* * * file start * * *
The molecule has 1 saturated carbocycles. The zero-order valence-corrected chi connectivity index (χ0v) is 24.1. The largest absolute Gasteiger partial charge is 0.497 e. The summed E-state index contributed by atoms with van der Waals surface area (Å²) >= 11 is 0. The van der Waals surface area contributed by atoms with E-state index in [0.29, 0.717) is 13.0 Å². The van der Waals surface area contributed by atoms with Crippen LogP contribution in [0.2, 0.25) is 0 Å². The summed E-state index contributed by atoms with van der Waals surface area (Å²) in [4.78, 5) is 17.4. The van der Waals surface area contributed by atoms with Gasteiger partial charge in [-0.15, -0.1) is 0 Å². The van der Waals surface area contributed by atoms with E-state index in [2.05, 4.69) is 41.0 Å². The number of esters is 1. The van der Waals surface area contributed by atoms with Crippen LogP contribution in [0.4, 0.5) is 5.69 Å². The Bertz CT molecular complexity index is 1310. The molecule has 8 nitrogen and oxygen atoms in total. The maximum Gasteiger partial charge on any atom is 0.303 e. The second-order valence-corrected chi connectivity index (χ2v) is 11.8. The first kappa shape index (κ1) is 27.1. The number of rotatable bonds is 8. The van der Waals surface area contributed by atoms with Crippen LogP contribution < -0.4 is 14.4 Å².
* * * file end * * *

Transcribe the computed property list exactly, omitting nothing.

The molecule has 1 saturated carbocycles. The zero-order valence-corrected chi connectivity index (χ0v) is 24.1. The largest absolute Gasteiger partial charge is 0.497 e. The summed E-state index contributed by atoms with van der Waals surface area (Å²) >= 11 is 0. The van der Waals surface area contributed by atoms with E-state index in [0.29, 0.717) is 13.0 Å². The van der Waals surface area contributed by atoms with Crippen LogP contribution in [0.2, 0.25) is 0 Å². The summed E-state index contributed by atoms with van der Waals surface area (Å²) in [4.78, 5) is 17.4. The van der Waals surface area contributed by atoms with Gasteiger partial charge in [-0.15, -0.1) is 0 Å². The van der Waals surface area contributed by atoms with E-state index in [2.05, 4.69) is 41.0 Å². The number of esters is 1. The van der Waals surface area contributed by atoms with Crippen LogP contribution in [0.4, 0.5) is 5.69 Å². The Bertz CT molecular complexity index is 1310. The molecule has 8 nitrogen and oxygen atoms in total. The maximum Gasteiger partial charge on any atom is 0.303 e. The second-order valence-corrected chi connectivity index (χ2v) is 11.8. The first kappa shape index (κ1) is 27.1. The number of rotatable bonds is 8. The van der Waals surface area contributed by atoms with Crippen LogP contribution < -0.4 is 14.4 Å².